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mitmproxy

A bridge between Python's mitmproxy and Node.JS programs. Rewrite network requests using Node.JS!

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2yrs ago

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License

MIT

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Readme

mitmproxy-node 2.1.1

A bridge between Python's mitmproxy and Node.JS programs. Rewrite network requests using Node.JS!

Why?

It is far easier to rewrite JavaScript/HTML/etc using JavaScript than Python, but mitmproxy only accepts Python plugins. There are no decent alternatives to mitmproxy, so this package lets me use mitmproxy with Node.js-based rewriting code.

What can I use this for?

For transparently rewriting HTTP/HTTPS responses. The mitmproxy plugin lets every HTTP request go through to the server uninhibited, and then passes it to Node.js via a WebSocket for rewriting. You can optionally specify a list of paths that should be directly intercepted without being passed to the server.

If you want to add additional functionality, such as filtering or whatnot, I'll accept pull requests so long as they do not noticeably hinder performance.

How does it work?

A Python plugin for mitmproxy starts a WebSocket server, and mitmproxy-node talks with it over WebSocket messages. The two communicate via binary messages to reduce marshaling-related overhead.

Your Python plugin is bad and you should feel bad

I have no idea what I am doing. PRs to improve my Python code are appreciated!

Pre-requisites

  • mitmproxy V4 must be installed and runnable from the terminal. The install method cannot be a prebuilt binary or homebrew, since those packages are missing the Python websockets module. Install via pip or from source.
  • Python 3.6, since I use the new async/await syntax in the mitmproxy plugin
  • npm install to pull in Node and PIP dependencies.

Using

You can either start mitmproxy manually with mitmdump --anticache -s scripts/proxy.py, or mitmproxy-node will do so automatically for you. mitmproxy-node auto-detects if mitmproxy is already running. If you frequently start/stop the proxy, it may be best to start it manually.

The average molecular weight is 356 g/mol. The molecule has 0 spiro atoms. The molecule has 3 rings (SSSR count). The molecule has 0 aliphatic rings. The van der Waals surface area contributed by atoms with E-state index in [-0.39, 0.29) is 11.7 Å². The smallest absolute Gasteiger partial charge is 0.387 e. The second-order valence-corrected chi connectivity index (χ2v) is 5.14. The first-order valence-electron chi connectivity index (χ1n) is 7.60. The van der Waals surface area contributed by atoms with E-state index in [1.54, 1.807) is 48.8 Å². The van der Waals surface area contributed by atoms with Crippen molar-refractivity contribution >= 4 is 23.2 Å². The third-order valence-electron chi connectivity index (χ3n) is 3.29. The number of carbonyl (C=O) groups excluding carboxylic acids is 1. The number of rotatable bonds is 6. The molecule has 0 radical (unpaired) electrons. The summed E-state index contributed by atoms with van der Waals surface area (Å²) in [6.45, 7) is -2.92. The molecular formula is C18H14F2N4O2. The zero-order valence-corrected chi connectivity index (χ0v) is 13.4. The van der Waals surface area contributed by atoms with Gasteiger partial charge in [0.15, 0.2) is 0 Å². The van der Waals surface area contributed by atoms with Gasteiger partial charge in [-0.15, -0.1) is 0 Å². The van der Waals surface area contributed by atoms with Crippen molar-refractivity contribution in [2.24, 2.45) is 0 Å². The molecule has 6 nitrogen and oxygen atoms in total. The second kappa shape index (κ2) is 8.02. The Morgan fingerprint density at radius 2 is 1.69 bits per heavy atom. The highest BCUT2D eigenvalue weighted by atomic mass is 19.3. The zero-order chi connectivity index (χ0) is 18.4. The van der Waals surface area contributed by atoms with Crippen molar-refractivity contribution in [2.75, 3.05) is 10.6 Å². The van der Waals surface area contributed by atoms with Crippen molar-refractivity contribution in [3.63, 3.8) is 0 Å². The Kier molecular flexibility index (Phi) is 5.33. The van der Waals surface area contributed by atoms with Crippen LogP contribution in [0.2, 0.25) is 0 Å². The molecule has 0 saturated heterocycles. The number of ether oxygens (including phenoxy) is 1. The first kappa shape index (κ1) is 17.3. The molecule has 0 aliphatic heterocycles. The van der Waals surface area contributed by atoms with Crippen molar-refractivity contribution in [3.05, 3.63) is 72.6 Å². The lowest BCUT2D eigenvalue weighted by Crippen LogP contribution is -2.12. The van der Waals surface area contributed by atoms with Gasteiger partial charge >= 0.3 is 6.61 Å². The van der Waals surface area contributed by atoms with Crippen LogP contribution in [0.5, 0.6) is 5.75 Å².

import MITMProxy from 'mitmproxy-node';

// Returns Promise<MITMProxy>
async function makeProxy() {
  // Note: Your interceptor can also be asynchronous and return a Promise!
  return MITMProxy.Create(function(interceptedMsg) {
    const req = interceptedMsg.request;
    const res = interceptedMsg.response;
    if (req.rawUrl.contains("target.js") && res.getHeader('content-type').indexOf("javascript") !== -1) {
      interceptedMsg.setResponseBody(Buffer.from(`Hacked!`, 'utf8'));
    }
  }, ['/eval'] /* list of paths to directly intercept -- don't send to server */,
  true /* Be quiet; turn off for debug messages */,
  true /* Only intercept text or potentially-text requests (all mime types with *application* and *text* in them, plus responses with no mime type) */
  );
}

async function main() {
  const proxy = await makeProxy();
  // when done:
  await proxy.shutdown();
}

Without fancy async/await:

import MITMProxy from 'mitmproxy-node';

// Returns Promise<MITMProxy>
function makeProxy() {
  return MITMProxy.Create(function(interceptedMsg) {
    const req = interceptedMsg.request;
    const res = interceptedMsg.response;
    if (req.rawUrl.contains("target.js") && res.getHeader('content-type').indexOf("javascript") !== -1) {
      interceptedMsg.setResponseBody(Buffer.from(`Hacked!`, 'utf8'));
    }
  }, ['/eval'], true, true);
}

function main() {
  makeProxy().then((proxy) => {
    // when done
    proxy.shutdown.then(() => {
      // Proxy is closed!
    });
  });
}

Building

npm run build

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